Dead Confederates, A Civil War Era Blog

NYC Project IDs More than 4,000 Civil War Graves

Posted in Memory by Andy Hall on May 29, 2011

This seems like a big thing, and a good one. From the Associated Press:

Clarence McKenzie, a local boy fatally wounded in an accidental shooting in Maryland, was buried June 14, 1861, two months after the Union garrison at Fort Sumter surrendered to Confederate forces. He was followed to the grave 12 days later by Adolph Vincens, a 23-year-old London-born jeweler who was the first Civil War battle casualty buried at Green-Wood.

By the time the war ended four years later, about 200 other soldiers and sailors who died in the Civil War were buried at Green-Wood, established in 1838 in what was then a rural section of Brooklyn. In the decades after the war, thousands of others would join their comrades – and even some of their one-time enemies – at the historic cemetery.

Today, the 478-acre expanse of greenery and statuary covering the cemetery’s rolling hills is believed to be the final resting place of about 8,000 Civil War veterans.

A team of volunteers and Green-Wood staff has spent nearly a decade trying to identify all those graves. When the project began in September 2002, cemetery officials figured they had, at most, 500 veterans of the nation’s bloodiest war buried here.

Using the cemetery’s own burial records, plus government, military and privately owned documents available online, Green-Wood’s project has identified the graves of about 4,600 Civil War veterans. Green-Wood historian Jeffrey Richman estimates 3,000 to 4,000 more are scattered among the cemetery’s more than 560,000 total interments.

The Civil War dead buried at Green-Wood include unknown privates and famous officers, buglers and Medal of Honor recipients, Yankees from Maine to Iowa, fathers, sons and brothers, and even 75 Confederates, including two generals. None of the original gravestones for the Confederates gave any indication they had fought for the South, an intentional omission being rectified by the installation of new granite markers provided by Veterans Affairs.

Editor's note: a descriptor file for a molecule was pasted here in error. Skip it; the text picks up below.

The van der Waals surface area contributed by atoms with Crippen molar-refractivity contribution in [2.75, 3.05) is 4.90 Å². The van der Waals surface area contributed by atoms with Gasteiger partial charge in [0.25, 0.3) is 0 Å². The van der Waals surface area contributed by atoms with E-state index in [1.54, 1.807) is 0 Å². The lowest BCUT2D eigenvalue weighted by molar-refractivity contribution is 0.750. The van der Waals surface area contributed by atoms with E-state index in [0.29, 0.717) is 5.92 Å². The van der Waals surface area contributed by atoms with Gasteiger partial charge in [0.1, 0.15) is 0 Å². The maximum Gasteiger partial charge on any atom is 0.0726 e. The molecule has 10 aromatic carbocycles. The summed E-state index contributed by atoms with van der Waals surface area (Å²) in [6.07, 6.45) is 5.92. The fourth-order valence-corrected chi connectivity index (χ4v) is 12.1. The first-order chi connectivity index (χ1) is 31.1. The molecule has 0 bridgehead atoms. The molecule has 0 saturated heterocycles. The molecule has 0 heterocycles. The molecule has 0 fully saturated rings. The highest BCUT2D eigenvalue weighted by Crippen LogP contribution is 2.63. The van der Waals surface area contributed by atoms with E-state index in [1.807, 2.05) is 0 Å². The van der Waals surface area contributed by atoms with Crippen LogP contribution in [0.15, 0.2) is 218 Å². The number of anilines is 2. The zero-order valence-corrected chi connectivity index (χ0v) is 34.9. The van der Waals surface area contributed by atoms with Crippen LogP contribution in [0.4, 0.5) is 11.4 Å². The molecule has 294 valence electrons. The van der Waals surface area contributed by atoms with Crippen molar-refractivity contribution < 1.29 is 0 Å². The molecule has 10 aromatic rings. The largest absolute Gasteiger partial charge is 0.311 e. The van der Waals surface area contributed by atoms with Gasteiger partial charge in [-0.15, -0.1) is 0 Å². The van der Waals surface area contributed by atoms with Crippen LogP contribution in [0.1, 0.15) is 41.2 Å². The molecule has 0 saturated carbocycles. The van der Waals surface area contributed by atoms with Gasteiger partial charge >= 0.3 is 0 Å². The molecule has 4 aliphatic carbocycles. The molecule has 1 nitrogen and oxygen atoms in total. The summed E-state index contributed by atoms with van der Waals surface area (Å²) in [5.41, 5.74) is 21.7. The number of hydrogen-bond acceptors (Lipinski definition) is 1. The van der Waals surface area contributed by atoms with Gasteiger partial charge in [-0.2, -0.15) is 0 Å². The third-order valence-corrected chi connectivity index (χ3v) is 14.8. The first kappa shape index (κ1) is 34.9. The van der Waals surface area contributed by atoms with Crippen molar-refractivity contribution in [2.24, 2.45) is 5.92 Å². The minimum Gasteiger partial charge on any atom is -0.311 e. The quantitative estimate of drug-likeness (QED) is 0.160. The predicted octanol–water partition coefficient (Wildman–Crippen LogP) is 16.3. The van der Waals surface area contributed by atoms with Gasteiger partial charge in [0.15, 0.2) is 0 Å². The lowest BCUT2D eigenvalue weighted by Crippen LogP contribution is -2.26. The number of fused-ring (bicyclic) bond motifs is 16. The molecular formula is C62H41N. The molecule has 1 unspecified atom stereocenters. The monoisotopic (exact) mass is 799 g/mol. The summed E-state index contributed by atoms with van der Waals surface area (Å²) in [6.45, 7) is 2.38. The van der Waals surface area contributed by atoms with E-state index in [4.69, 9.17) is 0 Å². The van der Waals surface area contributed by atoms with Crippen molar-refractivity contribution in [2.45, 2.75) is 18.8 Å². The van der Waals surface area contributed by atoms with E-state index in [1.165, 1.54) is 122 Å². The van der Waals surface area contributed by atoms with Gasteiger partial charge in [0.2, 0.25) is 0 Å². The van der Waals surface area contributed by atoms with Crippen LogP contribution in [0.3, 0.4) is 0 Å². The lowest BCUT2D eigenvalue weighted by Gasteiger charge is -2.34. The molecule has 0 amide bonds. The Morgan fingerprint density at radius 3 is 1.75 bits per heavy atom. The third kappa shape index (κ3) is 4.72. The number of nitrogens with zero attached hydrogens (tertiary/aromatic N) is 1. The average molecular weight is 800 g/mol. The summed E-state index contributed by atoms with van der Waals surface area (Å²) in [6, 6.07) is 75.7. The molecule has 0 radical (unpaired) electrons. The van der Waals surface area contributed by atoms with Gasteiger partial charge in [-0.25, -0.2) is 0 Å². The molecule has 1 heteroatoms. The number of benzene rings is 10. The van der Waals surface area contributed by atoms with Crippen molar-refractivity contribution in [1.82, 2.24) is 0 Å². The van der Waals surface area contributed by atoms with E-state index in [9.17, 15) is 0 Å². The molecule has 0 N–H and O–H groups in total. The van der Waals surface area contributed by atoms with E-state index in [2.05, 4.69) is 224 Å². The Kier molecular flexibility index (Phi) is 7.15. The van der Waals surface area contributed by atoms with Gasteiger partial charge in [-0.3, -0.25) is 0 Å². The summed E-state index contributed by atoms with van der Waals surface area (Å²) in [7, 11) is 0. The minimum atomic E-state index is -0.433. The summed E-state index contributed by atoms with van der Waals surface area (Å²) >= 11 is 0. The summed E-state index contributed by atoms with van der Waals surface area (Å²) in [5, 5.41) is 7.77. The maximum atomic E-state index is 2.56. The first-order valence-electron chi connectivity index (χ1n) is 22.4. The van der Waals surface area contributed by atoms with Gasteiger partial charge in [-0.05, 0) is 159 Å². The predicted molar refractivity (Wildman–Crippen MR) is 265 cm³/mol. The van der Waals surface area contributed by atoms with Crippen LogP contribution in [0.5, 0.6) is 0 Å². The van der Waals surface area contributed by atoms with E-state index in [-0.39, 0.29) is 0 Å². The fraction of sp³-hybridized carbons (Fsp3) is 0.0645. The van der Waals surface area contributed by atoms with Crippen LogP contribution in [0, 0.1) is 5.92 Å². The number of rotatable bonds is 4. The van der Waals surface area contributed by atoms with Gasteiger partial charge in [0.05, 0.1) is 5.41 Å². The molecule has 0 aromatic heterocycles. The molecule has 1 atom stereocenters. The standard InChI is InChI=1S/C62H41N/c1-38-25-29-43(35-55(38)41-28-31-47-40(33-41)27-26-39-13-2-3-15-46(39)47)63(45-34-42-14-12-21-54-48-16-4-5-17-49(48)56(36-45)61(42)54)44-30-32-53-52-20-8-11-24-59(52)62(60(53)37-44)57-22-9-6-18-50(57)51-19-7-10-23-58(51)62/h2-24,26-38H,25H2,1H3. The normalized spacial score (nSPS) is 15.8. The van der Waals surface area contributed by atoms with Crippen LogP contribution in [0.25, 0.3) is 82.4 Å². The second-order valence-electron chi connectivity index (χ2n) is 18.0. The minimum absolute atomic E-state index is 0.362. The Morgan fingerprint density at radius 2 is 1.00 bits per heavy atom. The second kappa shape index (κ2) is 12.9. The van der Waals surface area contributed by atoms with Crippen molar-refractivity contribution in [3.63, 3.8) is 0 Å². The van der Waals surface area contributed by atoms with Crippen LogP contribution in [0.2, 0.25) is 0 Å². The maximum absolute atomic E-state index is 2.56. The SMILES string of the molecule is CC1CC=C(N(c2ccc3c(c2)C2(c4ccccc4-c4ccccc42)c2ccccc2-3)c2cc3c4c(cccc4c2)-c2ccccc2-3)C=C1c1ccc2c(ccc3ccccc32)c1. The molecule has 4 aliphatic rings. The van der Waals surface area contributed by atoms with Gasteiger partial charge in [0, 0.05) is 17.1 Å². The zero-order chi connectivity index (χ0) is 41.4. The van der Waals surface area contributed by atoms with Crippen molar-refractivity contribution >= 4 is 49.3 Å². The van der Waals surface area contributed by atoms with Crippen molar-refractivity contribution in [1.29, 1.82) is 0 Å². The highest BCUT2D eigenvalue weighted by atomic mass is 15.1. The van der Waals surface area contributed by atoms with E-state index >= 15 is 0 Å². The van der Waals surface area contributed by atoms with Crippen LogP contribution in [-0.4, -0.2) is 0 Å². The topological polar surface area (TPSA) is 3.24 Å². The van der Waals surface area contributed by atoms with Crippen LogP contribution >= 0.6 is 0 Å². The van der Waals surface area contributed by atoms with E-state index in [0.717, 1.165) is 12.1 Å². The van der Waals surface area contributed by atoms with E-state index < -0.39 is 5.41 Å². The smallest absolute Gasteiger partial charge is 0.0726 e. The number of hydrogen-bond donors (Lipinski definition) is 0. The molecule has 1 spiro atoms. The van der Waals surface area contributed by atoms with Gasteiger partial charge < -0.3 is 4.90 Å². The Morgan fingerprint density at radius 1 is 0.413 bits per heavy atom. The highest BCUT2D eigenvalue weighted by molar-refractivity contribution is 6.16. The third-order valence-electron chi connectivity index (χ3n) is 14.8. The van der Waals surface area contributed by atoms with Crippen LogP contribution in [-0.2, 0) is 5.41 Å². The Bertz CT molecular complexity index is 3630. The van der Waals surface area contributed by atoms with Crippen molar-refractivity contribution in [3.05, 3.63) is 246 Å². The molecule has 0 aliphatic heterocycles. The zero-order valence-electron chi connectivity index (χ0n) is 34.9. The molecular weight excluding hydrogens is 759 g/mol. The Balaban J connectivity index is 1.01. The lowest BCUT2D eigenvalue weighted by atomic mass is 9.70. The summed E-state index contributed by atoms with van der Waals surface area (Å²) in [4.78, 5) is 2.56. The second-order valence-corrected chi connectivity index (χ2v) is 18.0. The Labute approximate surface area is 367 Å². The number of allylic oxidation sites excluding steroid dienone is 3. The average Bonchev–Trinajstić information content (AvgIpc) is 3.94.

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Image: In this March 2, 2011 photo, headstones from the Veterans Administration are ready to be installed on the graves of Civil War veterans who had no markers at Green-Wood Cemetery in the Brooklyn borough of New York. A project at the cemetery hopes to identify the nearly 8,000 Civil War soldiers buried beneath the green expanse in the New York City outer borough. (AP Photo/Seth Wenig)

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2 Responses

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  1. Keith said, on May 31, 2011 at 3:18 pm

    Andy, yes, I live down the street from Green-Wood and visit almost weekly. They are doing an incredible job with this project. You see the new headstones at every turn throughout the cemetery. Each soldier’s story is one more tile in the mosaic. If some so-called “heritage groups” spent their time on such endeavors they could make an actual contribution to our understanding of the conflict and the era.

    • Andy Hall said, on May 31, 2011 at 3:24 pm

      Thanks for adding this. It sounds like an incredible project; I’m sorry I hadn’t known about it before. There seems to be an assumption among Southron heritage groups that Northerners don’t care too much about their Civil War legacy; this story argues strongly otherwise.

      The local SCV/SUV groups here had made an effort several years ago, when they were actively doing markers (not sure if they still are), of adding a few lines of further explanation of each man’s personal story. I always thought that was something sorely needed, but often overlooked.


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